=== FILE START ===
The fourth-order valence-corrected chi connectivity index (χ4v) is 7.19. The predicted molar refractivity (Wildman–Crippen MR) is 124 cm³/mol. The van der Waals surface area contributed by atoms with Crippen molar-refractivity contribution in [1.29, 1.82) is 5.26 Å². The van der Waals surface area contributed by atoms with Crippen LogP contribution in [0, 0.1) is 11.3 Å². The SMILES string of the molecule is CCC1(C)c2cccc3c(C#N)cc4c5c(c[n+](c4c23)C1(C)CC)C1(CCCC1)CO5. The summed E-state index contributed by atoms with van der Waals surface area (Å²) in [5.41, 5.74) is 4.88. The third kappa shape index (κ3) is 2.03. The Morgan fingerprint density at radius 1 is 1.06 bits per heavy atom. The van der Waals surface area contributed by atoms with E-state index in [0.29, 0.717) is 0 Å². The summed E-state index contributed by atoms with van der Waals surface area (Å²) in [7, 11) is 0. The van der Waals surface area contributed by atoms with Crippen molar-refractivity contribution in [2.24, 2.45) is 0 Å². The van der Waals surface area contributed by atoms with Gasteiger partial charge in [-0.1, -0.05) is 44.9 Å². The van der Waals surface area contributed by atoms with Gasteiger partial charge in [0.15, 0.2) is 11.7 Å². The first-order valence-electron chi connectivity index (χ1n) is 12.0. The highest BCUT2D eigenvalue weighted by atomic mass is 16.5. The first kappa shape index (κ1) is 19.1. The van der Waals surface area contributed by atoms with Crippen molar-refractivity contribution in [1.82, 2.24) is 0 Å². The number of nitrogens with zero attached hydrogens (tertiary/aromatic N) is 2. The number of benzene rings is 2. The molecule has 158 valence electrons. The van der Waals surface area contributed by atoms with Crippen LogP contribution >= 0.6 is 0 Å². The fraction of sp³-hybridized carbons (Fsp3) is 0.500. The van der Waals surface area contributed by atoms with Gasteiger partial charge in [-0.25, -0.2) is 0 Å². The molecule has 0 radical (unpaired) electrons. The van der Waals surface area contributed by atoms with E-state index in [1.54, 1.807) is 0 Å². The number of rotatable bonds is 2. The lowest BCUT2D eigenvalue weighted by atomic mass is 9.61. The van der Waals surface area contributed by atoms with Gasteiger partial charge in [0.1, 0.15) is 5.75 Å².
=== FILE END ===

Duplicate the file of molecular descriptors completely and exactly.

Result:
The fourth-order valence-corrected chi connectivity index (χ4v) is 7.19. The predicted molar refractivity (Wildman–Crippen MR) is 124 cm³/mol. The van der Waals surface area contributed by atoms with Crippen molar-refractivity contribution in [1.29, 1.82) is 5.26 Å². The van der Waals surface area contributed by atoms with Crippen LogP contribution in [0, 0.1) is 11.3 Å². The SMILES string of the molecule is CCC1(C)c2cccc3c(C#N)cc4c5c(c[n+](c4c23)C1(C)CC)C1(CCCC1)CO5. The summed E-state index contributed by atoms with van der Waals surface area (Å²) in [5.41, 5.74) is 4.88. The third kappa shape index (κ3) is 2.03. The Morgan fingerprint density at radius 1 is 1.06 bits per heavy atom. The van der Waals surface area contributed by atoms with E-state index in [0.29, 0.717) is 0 Å². The summed E-state index contributed by atoms with van der Waals surface area (Å²) in [7, 11) is 0. The van der Waals surface area contributed by atoms with Crippen molar-refractivity contribution in [2.24, 2.45) is 0 Å². The van der Waals surface area contributed by atoms with Gasteiger partial charge in [-0.1, -0.05) is 44.9 Å². The van der Waals surface area contributed by atoms with Gasteiger partial charge in [0.15, 0.2) is 11.7 Å². The first-order valence-electron chi connectivity index (χ1n) is 12.0. The highest BCUT2D eigenvalue weighted by atomic mass is 16.5. The first kappa shape index (κ1) is 19.1. The van der Waals surface area contributed by atoms with Crippen molar-refractivity contribution in [1.82, 2.24) is 0 Å². The number of nitrogens with zero attached hydrogens (tertiary/aromatic N) is 2. The number of benzene rings is 2. The molecule has 158 valence electrons. The van der Waals surface area contributed by atoms with Crippen LogP contribution >= 0.6 is 0 Å². The fraction of sp³-hybridized carbons (Fsp3) is 0.500. The van der Waals surface area contributed by atoms with Gasteiger partial charge in [-0.25, -0.2) is 0 Å². The molecule has 0 radical (unpaired) electrons. The van der Waals surface area contributed by atoms with E-state index in [1.54, 1.807) is 0 Å². The number of rotatable bonds is 2. The lowest BCUT2D eigenvalue weighted by atomic mass is 9.61. The van der Waals surface area contributed by atoms with Gasteiger partial charge in [0.1, 0.15) is 5.75 Å².